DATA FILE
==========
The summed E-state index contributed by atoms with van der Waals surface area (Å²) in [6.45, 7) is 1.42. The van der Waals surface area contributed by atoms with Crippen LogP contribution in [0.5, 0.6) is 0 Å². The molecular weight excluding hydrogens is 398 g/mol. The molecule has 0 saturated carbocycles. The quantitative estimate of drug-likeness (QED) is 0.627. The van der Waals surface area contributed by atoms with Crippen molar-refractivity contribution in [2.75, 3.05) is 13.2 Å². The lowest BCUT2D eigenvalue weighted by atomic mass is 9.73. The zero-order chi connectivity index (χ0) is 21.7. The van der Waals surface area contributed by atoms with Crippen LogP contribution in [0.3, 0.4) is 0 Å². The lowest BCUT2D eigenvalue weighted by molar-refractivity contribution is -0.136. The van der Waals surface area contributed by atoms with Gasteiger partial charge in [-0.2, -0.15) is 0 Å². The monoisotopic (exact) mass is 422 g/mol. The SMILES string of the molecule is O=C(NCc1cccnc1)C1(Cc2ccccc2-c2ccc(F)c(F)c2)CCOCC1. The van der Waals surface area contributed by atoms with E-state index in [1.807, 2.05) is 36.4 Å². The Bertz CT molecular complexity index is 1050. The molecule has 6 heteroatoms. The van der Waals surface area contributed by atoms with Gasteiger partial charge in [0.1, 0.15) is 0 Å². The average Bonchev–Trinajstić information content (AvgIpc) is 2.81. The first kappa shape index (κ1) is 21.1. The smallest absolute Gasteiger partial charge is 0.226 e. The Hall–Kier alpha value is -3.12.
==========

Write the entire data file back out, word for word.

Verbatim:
The summed E-state index contributed by atoms with van der Waals surface area (Å²) in [6.45, 7) is 1.42. The van der Waals surface area contributed by atoms with Crippen LogP contribution in [0.5, 0.6) is 0 Å². The molecular weight excluding hydrogens is 398 g/mol. The molecule has 0 saturated carbocycles. The quantitative estimate of drug-likeness (QED) is 0.627. The van der Waals surface area contributed by atoms with Crippen molar-refractivity contribution in [2.75, 3.05) is 13.2 Å². The lowest BCUT2D eigenvalue weighted by atomic mass is 9.73. The zero-order chi connectivity index (χ0) is 21.7. The van der Waals surface area contributed by atoms with Crippen LogP contribution in [0.3, 0.4) is 0 Å². The lowest BCUT2D eigenvalue weighted by molar-refractivity contribution is -0.136. The van der Waals surface area contributed by atoms with Gasteiger partial charge in [-0.2, -0.15) is 0 Å². The monoisotopic (exact) mass is 422 g/mol. The SMILES string of the molecule is O=C(NCc1cccnc1)C1(Cc2ccccc2-c2ccc(F)c(F)c2)CCOCC1. The van der Waals surface area contributed by atoms with E-state index in [1.807, 2.05) is 36.4 Å². The Bertz CT molecular complexity index is 1050. The molecule has 6 heteroatoms. The van der Waals surface area contributed by atoms with Gasteiger partial charge in [0.1, 0.15) is 0 Å². The average Bonchev–Trinajstić information content (AvgIpc) is 2.81. The first kappa shape index (κ1) is 21.1. The smallest absolute Gasteiger partial charge is 0.226 e. The Hall–Kier alpha value is -3.12.